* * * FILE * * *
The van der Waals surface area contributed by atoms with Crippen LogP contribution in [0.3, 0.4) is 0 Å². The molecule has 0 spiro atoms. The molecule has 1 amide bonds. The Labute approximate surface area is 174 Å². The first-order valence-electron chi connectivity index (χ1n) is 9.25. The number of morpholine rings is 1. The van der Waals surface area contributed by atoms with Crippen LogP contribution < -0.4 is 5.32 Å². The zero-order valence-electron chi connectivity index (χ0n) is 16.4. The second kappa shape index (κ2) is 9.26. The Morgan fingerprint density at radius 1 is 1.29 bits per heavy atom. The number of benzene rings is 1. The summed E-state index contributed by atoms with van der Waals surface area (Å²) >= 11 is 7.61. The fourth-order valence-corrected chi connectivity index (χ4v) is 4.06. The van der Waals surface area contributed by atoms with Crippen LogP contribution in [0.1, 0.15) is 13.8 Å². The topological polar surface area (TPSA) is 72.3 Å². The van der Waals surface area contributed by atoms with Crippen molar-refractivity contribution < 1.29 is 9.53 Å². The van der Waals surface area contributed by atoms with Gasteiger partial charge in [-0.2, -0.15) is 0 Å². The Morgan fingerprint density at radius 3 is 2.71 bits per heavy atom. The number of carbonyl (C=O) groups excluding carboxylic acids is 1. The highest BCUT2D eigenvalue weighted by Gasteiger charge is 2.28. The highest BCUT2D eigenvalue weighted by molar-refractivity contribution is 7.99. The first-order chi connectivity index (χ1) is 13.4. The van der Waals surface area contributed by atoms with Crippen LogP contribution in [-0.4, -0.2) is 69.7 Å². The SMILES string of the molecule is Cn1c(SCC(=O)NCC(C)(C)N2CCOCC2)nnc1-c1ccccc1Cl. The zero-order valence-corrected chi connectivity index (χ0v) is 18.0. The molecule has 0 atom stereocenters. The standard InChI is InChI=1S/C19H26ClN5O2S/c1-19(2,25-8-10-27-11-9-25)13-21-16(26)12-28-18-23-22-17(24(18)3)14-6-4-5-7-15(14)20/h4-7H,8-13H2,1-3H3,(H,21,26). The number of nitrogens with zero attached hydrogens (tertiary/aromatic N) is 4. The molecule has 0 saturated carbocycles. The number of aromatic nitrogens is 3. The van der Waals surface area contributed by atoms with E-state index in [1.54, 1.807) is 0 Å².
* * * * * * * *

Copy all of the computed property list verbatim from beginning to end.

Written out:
The van der Waals surface area contributed by atoms with Crippen LogP contribution in [0.3, 0.4) is 0 Å². The molecule has 0 spiro atoms. The molecule has 1 amide bonds. The Labute approximate surface area is 174 Å². The first-order valence-electron chi connectivity index (χ1n) is 9.25. The number of morpholine rings is 1. The van der Waals surface area contributed by atoms with Crippen LogP contribution < -0.4 is 5.32 Å². The zero-order valence-electron chi connectivity index (χ0n) is 16.4. The second kappa shape index (κ2) is 9.26. The Morgan fingerprint density at radius 1 is 1.29 bits per heavy atom. The number of benzene rings is 1. The summed E-state index contributed by atoms with van der Waals surface area (Å²) >= 11 is 7.61. The fourth-order valence-corrected chi connectivity index (χ4v) is 4.06. The van der Waals surface area contributed by atoms with Crippen LogP contribution in [0.1, 0.15) is 13.8 Å². The topological polar surface area (TPSA) is 72.3 Å². The van der Waals surface area contributed by atoms with Crippen molar-refractivity contribution < 1.29 is 9.53 Å². The van der Waals surface area contributed by atoms with Gasteiger partial charge in [-0.2, -0.15) is 0 Å². The Morgan fingerprint density at radius 3 is 2.71 bits per heavy atom. The number of carbonyl (C=O) groups excluding carboxylic acids is 1. The highest BCUT2D eigenvalue weighted by Gasteiger charge is 2.28. The highest BCUT2D eigenvalue weighted by molar-refractivity contribution is 7.99. The first-order chi connectivity index (χ1) is 13.4. The van der Waals surface area contributed by atoms with Crippen LogP contribution in [-0.4, -0.2) is 69.7 Å². The SMILES string of the molecule is Cn1c(SCC(=O)NCC(C)(C)N2CCOCC2)nnc1-c1ccccc1Cl. The zero-order valence-corrected chi connectivity index (χ0v) is 18.0. The molecule has 0 atom stereocenters. The standard InChI is InChI=1S/C19H26ClN5O2S/c1-19(2,25-8-10-27-11-9-25)13-21-16(26)12-28-18-23-22-17(24(18)3)14-6-4-5-7-15(14)20/h4-7H,8-13H2,1-3H3,(H,21,26). The number of nitrogens with zero attached hydrogens (tertiary/aromatic N) is 4. The molecule has 0 saturated carbocycles. The number of aromatic nitrogens is 3. The van der Waals surface area contributed by atoms with E-state index in [1.54, 1.807) is 0 Å².